Since her husband committed a violent crime, their visits are 'closed' — they happen through a transparent barrier with a connecting phone line.
"It breaks my heart," L'Hirondelle said. "My son doesn't get it because when he goes there, he sees his dad but he can't touch him and he goes, 'What did I do wrong?' "
'My son doesn't get it because when he goes there, he sees his dad but he can't touch him and he goes, 'What did I do wrong?' - Nevadaa L'Hirondelle
Toys aren't allowed in the visitation area so L'Hirondelle spends most of the visit distracted by her toddler.
When it's time to go, she said her son gets upset.
"He doesn't get it," she said. "He's just wondering why they're holding his dad. Every time he tries and he says, 'Come on Dad,' and I have to tell him Dad's not done time out yet."
L'Hirondelle's husband won't be able to go home until February at the earliest, if he maintains good behaviour. L'Hirondelle keeps a countdown on her fridge — less than 200 days to go.
In the meantime, she worries about the impact her husband's absence will have on their son.
"I'm worried that he's not going to be close with his dad," she said. "It bugs his dad and every night he apologizes to him."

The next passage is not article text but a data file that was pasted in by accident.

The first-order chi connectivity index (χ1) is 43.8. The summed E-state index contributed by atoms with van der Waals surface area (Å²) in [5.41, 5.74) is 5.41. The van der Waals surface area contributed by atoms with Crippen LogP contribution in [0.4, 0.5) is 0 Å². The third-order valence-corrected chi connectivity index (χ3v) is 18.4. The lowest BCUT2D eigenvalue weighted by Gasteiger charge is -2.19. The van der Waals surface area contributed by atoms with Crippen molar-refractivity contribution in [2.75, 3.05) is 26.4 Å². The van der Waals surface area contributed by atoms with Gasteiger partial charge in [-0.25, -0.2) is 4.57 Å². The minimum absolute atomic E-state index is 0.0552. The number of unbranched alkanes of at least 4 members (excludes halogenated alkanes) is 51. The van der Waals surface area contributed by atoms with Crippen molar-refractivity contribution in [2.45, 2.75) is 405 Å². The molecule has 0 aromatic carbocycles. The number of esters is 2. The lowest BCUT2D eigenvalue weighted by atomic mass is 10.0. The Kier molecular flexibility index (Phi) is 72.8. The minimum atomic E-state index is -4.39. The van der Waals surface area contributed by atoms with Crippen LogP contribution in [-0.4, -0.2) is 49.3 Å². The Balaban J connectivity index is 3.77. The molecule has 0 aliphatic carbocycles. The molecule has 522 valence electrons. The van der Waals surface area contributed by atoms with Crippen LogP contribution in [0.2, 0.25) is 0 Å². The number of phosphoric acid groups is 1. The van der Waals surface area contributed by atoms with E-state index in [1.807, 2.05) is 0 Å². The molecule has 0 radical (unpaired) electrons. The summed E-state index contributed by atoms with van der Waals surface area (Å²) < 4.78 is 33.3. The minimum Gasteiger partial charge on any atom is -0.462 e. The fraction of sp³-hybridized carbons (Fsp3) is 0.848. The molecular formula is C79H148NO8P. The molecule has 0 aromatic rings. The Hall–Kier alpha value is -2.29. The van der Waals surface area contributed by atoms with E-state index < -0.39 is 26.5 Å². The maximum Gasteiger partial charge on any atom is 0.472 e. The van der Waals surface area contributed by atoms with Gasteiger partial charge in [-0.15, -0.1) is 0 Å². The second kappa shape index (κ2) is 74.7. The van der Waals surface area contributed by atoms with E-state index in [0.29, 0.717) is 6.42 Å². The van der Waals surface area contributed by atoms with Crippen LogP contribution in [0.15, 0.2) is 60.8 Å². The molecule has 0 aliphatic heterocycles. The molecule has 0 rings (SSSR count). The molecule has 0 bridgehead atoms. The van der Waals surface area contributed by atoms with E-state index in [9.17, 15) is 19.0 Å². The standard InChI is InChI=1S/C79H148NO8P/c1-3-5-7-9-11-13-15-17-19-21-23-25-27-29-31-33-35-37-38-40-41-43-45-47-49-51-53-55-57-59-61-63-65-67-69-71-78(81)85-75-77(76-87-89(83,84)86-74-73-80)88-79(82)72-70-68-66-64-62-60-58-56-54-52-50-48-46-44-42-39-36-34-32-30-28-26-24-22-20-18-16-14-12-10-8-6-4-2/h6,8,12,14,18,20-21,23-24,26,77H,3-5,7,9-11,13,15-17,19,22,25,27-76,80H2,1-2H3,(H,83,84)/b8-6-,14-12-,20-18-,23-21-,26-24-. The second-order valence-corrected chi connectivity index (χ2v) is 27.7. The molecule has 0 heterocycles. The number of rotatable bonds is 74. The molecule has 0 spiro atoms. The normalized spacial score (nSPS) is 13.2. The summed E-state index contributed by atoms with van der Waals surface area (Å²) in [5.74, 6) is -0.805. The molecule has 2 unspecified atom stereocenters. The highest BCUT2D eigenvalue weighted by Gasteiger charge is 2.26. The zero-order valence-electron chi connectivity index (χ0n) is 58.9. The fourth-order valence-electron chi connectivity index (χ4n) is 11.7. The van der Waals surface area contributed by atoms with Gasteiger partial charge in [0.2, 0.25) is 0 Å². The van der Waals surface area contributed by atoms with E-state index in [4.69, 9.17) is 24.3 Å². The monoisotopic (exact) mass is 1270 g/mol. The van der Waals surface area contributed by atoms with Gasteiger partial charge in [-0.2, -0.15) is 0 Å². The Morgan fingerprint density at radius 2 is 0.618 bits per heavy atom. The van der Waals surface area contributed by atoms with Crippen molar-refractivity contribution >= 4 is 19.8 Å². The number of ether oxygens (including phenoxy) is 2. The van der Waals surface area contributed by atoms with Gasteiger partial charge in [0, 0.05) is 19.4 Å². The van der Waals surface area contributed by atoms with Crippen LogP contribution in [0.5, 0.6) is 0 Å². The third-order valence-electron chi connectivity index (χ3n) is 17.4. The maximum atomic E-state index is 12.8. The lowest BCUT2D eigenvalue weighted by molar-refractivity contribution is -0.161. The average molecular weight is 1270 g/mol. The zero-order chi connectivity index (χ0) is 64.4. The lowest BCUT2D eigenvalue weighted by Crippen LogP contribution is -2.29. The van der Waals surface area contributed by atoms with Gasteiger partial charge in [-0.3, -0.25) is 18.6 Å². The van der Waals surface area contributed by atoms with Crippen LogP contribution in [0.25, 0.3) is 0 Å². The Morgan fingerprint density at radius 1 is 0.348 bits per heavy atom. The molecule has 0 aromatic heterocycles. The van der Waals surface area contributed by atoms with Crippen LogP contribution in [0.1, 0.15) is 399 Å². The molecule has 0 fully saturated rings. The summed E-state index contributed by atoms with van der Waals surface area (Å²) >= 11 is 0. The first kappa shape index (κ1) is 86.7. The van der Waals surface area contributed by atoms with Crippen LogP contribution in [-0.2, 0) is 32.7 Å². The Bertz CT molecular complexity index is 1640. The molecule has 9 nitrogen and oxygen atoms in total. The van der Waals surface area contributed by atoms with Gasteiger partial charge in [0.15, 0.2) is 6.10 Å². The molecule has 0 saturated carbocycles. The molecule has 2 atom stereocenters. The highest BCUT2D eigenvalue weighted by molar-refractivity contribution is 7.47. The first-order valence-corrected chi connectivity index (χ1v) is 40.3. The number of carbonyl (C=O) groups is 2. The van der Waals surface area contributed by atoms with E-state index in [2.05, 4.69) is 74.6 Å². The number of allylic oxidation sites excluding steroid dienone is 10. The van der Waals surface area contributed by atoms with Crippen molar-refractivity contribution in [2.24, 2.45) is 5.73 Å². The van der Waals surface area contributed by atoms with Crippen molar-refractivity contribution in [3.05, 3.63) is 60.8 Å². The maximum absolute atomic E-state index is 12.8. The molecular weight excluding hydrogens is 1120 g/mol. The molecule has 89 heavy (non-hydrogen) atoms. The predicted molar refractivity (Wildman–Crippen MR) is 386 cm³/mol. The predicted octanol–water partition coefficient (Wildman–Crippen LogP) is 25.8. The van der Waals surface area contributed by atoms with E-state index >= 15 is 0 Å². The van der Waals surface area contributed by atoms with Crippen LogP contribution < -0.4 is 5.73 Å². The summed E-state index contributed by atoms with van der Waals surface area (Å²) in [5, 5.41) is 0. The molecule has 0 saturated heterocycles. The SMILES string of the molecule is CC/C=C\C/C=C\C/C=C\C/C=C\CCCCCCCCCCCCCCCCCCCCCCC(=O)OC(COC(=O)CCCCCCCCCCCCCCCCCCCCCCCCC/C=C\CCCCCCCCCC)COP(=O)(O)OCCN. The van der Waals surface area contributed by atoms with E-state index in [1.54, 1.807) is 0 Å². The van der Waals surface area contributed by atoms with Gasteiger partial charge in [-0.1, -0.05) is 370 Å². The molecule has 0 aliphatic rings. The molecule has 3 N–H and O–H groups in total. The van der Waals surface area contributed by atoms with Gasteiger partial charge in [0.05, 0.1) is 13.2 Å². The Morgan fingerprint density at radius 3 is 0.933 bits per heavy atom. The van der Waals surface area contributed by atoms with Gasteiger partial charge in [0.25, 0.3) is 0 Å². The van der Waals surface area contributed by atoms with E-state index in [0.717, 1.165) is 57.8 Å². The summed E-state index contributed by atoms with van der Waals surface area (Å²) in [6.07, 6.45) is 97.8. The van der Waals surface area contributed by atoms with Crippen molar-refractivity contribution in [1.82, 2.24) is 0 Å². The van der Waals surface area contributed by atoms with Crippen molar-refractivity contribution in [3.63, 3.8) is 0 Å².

Families in crisis
Separation can cause anxiety and trauma in any family, said Mark Cherrington, a youth worker in Edmonton. He has more than 25 years of experience working with the families of inmates.
"Families whose loved ones are in jail are in crisis and that crisis can last for months, years, decades," Cherrington said. "It can echo for life, particularly when you're dealing with young children."
Cherrington said it's easy for children to become detached from their inmate parents.
"You're missing those first steps, you're missing the first day of school, they're missing their mother's birthday, their father's birthday," he said.
"Christmas is just a big hollow date on a calendar and it really doesn't have a lot of meaning because the people that you love, or the person that you love the most, is separated."
Cherrington said he hopes for a greater balance between security and family contact.
Meanwhile, Sapers said he wants to see improvements to the technology used to connect inmates and their families.
'Family contact is a very, very important part of the safe and timely return to communities.' - Howard Sapers
As Canada's correctional investigator, he's also calling for systemic change to the way families of inmates are treated by Canada's prison system.
"That includes making sure that people are treated with respect and dignity, and that family members are in fact encouraged to participate and to assist in the reintegration of their loved ones back into communities," he said.
"Return to communities is a very difficult time. Family contact is a very, very important part of the safe and timely return to communities."
Sapers outlined his concerns about the relationship between prisons and the families of inmates in his annual report, which was published in August.
Sapers said he plans to table the report in Parliament during the fall session.